Press Release
July 23, 2009

City, Police Union Agree on Retiree Health Care Provisions

Mayor Daley with Chicago Police Superintendent
Mayor's Press Office    312.744.3334

Mayor Richard M. Daley said today the City has reached agreement with Lodge 7 of the Fraternal Order of Police regarding retiree healthcare provisions from which the City expects to save about $12.5 million over the next three years, beginning as early as November 1.

“As the people of Chicago know, the City has always looked for ways to better manage government before turning to taxpayers for more,” Daley said in a news conference held at Police Department Headquarters, 3510 S. Michigan Av.

“That approach has never been more important than it is now, as we face a nationwide recession that has significantly slowed our revenues,” he said.

The Mayor pointed out that already this year, the City has implemented nearly $46 million in spending reductions and management improvements, but that even with those steps will face significant budget shortfalls ahead as a direct result of the recession.

“So we are always looking for ways to do more with less, and our biggest expenditure is for personnel, which represents more than 80 percent of our operating expenses,” he said.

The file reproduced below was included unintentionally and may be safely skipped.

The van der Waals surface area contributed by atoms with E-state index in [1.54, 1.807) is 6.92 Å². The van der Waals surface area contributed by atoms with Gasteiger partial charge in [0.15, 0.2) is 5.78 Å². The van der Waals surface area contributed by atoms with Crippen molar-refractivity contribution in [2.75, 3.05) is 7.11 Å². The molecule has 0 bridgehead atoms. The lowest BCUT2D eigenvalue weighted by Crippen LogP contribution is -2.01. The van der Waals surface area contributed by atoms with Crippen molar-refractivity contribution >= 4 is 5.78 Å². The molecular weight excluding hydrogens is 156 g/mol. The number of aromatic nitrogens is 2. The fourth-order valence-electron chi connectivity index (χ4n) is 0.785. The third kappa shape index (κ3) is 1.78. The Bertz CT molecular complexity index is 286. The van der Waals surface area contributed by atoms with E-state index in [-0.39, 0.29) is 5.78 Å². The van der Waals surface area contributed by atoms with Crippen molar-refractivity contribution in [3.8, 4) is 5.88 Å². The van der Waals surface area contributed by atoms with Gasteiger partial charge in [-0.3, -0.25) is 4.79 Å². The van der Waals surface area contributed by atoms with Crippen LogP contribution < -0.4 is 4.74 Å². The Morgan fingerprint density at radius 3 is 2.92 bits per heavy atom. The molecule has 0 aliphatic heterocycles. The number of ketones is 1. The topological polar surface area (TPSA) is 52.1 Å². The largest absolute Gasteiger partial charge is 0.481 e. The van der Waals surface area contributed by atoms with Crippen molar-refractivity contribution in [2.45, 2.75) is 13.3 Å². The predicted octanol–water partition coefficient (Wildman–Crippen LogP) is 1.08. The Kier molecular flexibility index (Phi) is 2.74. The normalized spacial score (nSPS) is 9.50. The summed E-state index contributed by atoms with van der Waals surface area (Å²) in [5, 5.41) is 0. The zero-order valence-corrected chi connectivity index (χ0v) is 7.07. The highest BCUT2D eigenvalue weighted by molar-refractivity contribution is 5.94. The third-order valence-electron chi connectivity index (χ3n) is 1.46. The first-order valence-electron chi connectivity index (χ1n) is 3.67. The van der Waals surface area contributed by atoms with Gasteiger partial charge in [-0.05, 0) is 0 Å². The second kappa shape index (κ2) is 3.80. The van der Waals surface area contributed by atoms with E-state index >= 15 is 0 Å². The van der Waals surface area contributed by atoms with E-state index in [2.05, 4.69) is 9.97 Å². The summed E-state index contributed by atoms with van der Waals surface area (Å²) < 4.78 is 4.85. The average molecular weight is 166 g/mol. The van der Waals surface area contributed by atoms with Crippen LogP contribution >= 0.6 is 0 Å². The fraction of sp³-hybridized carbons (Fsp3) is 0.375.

“This is a creative, innovative solution supported by the City and the union that will benefit police officers, their families, and taxpayers,” he said.

Currently, the retirement age for police officers is 63 with an early retirement option at 60.

The agreement allows officers who retire between the ages of 55 and 59 to continue to participate in the City’s health care plan. In return, those retirees would agree that the city would spread out “final compensation” payments -- most of which is for compensatory time – over a four year period.

The agreement goes into effect only if a minimum number of police officers participate -- 160 in 2009, 130 in 2010 and 100 in 2011 and thereafter -- but the parties expects those numbers will be reached easily.

On average, the City expects to save about $32,000 for each officer who retires under the agreement and there are no “new money” incentives from the City in this agreement, such as severance packages or benefit enhancements.

The cost of the health care benefit is more than covered by the salary savings, whether or not the retiring officer is replaced with a recruit, Daley said.

The agreement also includes a commitment by the parties to form a Joint Pension Legislation Council and otherwise continue efforts to improve the financial health of the pension system, for the benefit of both retirees and taxpayers.

Daley thanked the leaders and members of the FOP for being willing to sit down with the City and agree on a plan that is in everybody’s best interest.

“During these challenging times, we all need to work together to provide the services our people need, but in a way that our taxpayers can afford,” he said.